Back a few Novembers ago, I came across this crazy idea of writing 50,000 words in one month. Not just any 50,000 words – but in coherent (mostly), related (kinda) sentences that told a story.  With countless cups of coffee, endless bowls of M&Ms, and less sleep than is probably healthy, I managed to finish a skeleton of a 100 page idea.

How did I come up with that magic number of 50,000, other than it just sounds like a nice, round, impressive number?  And why in November, which is, for most people and especially a mother of 4, a crazy month of Thanksgiving planning, Christmas shopping, and lots and lots of baking? Because it’s NaNoWriMo – National Novel Writing Month.  Started in 2009 and now run by the Office of Light and Letters, NaNoWriMo is an annual challenge to wanna-be-writers to get those characters and plots and scenes out of their brains and on to paper in a minimum of 50,000 words.  What you do after you hit that magic number or November 30, whichever comes first, is up to you. I chose to keep going. Another 250,000 words and I lost count after about 15 rounds of edits, and it all became my debut novel, Life in Spades.

Now, there’s Camp NaNoWriMo in July for those who don’t want to wait until November to begin your literary challenge. And of course, if you’ve missed Camp, too, you can always go it alone.  Either way, it’s going to take a little preparation to write 50,000 words.  Here’s a few things I learned along the way to get your started.

Set up Camp. Perhaps you are fortunate enough to have a writing desk or office, or maybe you are taking up part-time residence on the kitchen table in between meals. Find a comfortable space and at least for that writing time, make it yours.  Set up our laptop, get your favorite coffee cup, put up a picture of you on your last vacation.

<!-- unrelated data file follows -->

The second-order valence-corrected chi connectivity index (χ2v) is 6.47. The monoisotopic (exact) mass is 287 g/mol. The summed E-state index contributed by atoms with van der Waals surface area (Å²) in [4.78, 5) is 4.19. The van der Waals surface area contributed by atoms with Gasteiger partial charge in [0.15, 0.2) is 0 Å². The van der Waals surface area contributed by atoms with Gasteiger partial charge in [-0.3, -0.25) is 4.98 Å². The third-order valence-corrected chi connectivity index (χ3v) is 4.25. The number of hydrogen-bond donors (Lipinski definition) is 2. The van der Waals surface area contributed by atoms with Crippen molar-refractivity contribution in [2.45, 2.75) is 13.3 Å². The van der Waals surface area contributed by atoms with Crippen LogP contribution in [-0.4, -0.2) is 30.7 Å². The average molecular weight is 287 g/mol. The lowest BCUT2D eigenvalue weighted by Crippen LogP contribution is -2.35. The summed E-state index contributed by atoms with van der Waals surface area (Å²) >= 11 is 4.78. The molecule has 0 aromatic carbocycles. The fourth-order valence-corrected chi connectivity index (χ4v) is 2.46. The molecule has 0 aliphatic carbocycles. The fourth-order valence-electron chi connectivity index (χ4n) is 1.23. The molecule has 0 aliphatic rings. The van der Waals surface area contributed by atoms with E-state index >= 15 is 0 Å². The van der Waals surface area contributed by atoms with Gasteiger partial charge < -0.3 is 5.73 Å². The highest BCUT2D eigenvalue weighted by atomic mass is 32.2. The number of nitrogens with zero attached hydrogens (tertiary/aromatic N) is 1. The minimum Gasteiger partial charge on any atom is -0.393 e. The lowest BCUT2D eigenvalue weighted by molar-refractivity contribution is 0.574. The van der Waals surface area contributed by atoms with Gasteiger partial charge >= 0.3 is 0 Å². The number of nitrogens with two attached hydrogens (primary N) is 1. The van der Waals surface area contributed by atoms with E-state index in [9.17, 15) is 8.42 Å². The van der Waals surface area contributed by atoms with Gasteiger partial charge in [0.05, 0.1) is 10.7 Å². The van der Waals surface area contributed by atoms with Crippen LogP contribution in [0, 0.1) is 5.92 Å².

Figure out your Camp schedule.   How long is writing camp and when will you be there?  A month, a week?  Will you get up early and write before your normal day gets started? Stay up late? Write during your lunch break? Or perhaps you can you take 30 days off and disappear from your regular life.  Plan to write during that time every day. That’s not my idea – Steven King, Walter Mosley – I imagine most successful writers – would tell you you’ve got to write everyday. But those two, I know do say that for sure, both in their books on writing.

Plan your Camp agenda.  How many words are you going to write in your novel, how many years will you cover in a memoir, how many poems will you compose?  Break that goal down into manageable, not overwhelming chunks.  50,000 words in a month? 1667 words/day in November or 1613 words/day in July.   Do the math, make a sign, post it on your wall.

Tell your family, or room-mates, or whoever else lives with you. They need to understand why all of the sudden you cannot hang out watching reality TV and playing Wii Dance Revolution and why you are muttering about some group of imaginary people. You don’t have to tell anyone else if you don’t want to. It depends on how many people you want asking you, “are you done yet?”  Send them a text every now and then to let them know how you’re doing.

Pack provisions.  Snacks, your favorite beverage to keep you well-fed.  Bring a creative diversion for when you can’t think. I keep a ball winder (for yarn) and a crochet project handy for when I need to let my mind wander.

Carry a notepad and pen, or smartphone or iPad. Somewhere to write down ideas. Once you start writing on a consistent basis, you will start making connections to your story while going about your normal life. You will see a dress that one of your characters would look great in. You will realize that the street you want your character to speed down has been closed off and turned into a market square. A plot turn will become suddenly evident to you. You’ll want to write all this down, ready for when you get back to your writing desk.

Write, don’t edit. Just write. You will cut drastically into your time and word count by going back and editing – because the editing will never end.  If you have a compulsion to go back and re-read, then just edit the big stuff – the character was short not tall, Black not White, it was a rainy day, not a sunny day. Edit the stuff that really matters, then get back to the story. Leave the fine tuning until after you’ve hit our goal.

Take notes – briefly. I didn’t come upon this until several full revisions into my novel, when I finally couldn’t keep track of every little detail in my head. Use notecards and write the main point of each chapter and any important details.  Your character breaks a leg or loses her voice, it’s summer time or Tuesday. Refer to those cards as you go forward.  If you are not going back to make edits, make notes on those cards for when you are ready to go back.

Get started. And let me know how it’s going.  I’ll be writing right along with you.